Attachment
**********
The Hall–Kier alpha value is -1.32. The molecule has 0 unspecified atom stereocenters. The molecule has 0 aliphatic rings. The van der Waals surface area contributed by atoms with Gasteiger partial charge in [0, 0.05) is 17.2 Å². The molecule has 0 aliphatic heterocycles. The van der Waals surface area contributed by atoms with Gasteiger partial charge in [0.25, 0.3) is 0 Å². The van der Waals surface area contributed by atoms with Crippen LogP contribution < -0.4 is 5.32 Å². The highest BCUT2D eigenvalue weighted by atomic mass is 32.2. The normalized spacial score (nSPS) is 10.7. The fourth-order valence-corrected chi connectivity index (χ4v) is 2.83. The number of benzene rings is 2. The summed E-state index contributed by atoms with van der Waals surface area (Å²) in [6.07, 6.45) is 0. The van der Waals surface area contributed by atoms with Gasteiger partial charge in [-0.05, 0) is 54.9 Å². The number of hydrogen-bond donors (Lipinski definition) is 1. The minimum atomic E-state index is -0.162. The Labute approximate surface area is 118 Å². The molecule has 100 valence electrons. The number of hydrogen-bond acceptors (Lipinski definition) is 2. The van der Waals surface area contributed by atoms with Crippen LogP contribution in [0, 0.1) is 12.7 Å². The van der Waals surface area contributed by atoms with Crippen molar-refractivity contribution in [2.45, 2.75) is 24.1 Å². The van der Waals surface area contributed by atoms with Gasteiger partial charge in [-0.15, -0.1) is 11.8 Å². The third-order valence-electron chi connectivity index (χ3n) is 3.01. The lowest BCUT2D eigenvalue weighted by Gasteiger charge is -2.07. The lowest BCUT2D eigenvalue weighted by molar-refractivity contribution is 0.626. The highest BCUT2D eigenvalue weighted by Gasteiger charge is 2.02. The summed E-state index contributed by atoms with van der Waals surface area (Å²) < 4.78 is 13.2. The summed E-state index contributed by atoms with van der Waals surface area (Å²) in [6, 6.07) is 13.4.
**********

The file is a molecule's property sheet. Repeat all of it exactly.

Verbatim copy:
The Hall–Kier alpha value is -1.32. The molecule has 0 unspecified atom stereocenters. The molecule has 0 aliphatic rings. The van der Waals surface area contributed by atoms with Gasteiger partial charge in [0, 0.05) is 17.2 Å². The molecule has 0 aliphatic heterocycles. The van der Waals surface area contributed by atoms with Gasteiger partial charge in [0.25, 0.3) is 0 Å². The van der Waals surface area contributed by atoms with Crippen LogP contribution < -0.4 is 5.32 Å². The highest BCUT2D eigenvalue weighted by atomic mass is 32.2. The normalized spacial score (nSPS) is 10.7. The fourth-order valence-corrected chi connectivity index (χ4v) is 2.83. The number of benzene rings is 2. The summed E-state index contributed by atoms with van der Waals surface area (Å²) in [6.07, 6.45) is 0. The van der Waals surface area contributed by atoms with Gasteiger partial charge in [-0.05, 0) is 54.9 Å². The number of hydrogen-bond donors (Lipinski definition) is 1. The minimum atomic E-state index is -0.162. The Labute approximate surface area is 118 Å². The molecule has 100 valence electrons. The number of hydrogen-bond acceptors (Lipinski definition) is 2. The van der Waals surface area contributed by atoms with Crippen LogP contribution in [0, 0.1) is 12.7 Å². The van der Waals surface area contributed by atoms with Crippen molar-refractivity contribution in [2.45, 2.75) is 24.1 Å². The van der Waals surface area contributed by atoms with Gasteiger partial charge in [-0.15, -0.1) is 11.8 Å². The third-order valence-electron chi connectivity index (χ3n) is 3.01. The lowest BCUT2D eigenvalue weighted by Gasteiger charge is -2.07. The lowest BCUT2D eigenvalue weighted by molar-refractivity contribution is 0.626. The highest BCUT2D eigenvalue weighted by Gasteiger charge is 2.02. The summed E-state index contributed by atoms with van der Waals surface area (Å²) < 4.78 is 13.2. The summed E-state index contributed by atoms with van der Waals surface area (Å²) in [6, 6.07) is 13.4.